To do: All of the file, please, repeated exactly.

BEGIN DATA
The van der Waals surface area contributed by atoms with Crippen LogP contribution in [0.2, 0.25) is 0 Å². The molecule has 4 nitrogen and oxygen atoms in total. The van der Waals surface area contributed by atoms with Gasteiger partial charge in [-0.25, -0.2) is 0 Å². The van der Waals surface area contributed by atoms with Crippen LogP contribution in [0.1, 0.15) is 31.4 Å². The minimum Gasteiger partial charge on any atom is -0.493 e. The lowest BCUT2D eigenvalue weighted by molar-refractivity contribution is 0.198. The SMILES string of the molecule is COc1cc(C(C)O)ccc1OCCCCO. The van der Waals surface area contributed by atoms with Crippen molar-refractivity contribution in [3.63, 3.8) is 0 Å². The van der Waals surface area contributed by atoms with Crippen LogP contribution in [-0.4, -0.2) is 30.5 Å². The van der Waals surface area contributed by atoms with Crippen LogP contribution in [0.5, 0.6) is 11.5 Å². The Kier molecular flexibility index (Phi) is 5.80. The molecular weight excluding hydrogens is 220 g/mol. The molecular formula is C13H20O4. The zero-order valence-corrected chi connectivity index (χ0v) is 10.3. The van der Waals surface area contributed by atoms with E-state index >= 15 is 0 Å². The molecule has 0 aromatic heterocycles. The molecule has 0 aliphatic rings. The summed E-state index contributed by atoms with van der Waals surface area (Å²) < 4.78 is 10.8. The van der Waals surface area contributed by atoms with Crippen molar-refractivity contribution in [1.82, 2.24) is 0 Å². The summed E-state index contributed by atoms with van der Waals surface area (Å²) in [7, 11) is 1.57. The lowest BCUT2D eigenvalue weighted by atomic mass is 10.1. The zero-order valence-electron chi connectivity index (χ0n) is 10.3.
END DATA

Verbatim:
The van der Waals surface area contributed by atoms with Crippen LogP contribution in [0.2, 0.25) is 0 Å². The molecule has 4 nitrogen and oxygen atoms in total. The van der Waals surface area contributed by atoms with Gasteiger partial charge in [-0.25, -0.2) is 0 Å². The van der Waals surface area contributed by atoms with Crippen LogP contribution in [0.1, 0.15) is 31.4 Å². The minimum Gasteiger partial charge on any atom is -0.493 e. The lowest BCUT2D eigenvalue weighted by molar-refractivity contribution is 0.198. The SMILES string of the molecule is COc1cc(C(C)O)ccc1OCCCCO. The van der Waals surface area contributed by atoms with Crippen molar-refractivity contribution in [3.63, 3.8) is 0 Å². The van der Waals surface area contributed by atoms with Crippen LogP contribution in [-0.4, -0.2) is 30.5 Å². The van der Waals surface area contributed by atoms with Crippen LogP contribution in [0.5, 0.6) is 11.5 Å². The Kier molecular flexibility index (Phi) is 5.80. The molecular weight excluding hydrogens is 220 g/mol. The molecular formula is C13H20O4. The zero-order valence-corrected chi connectivity index (χ0v) is 10.3. The van der Waals surface area contributed by atoms with E-state index >= 15 is 0 Å². The molecule has 0 aromatic heterocycles. The molecule has 0 aliphatic rings. The summed E-state index contributed by atoms with van der Waals surface area (Å²) < 4.78 is 10.8. The van der Waals surface area contributed by atoms with Crippen molar-refractivity contribution in [1.82, 2.24) is 0 Å². The summed E-state index contributed by atoms with van der Waals surface area (Å²) in [7, 11) is 1.57. The lowest BCUT2D eigenvalue weighted by atomic mass is 10.1. The zero-order valence-electron chi connectivity index (χ0n) is 10.3.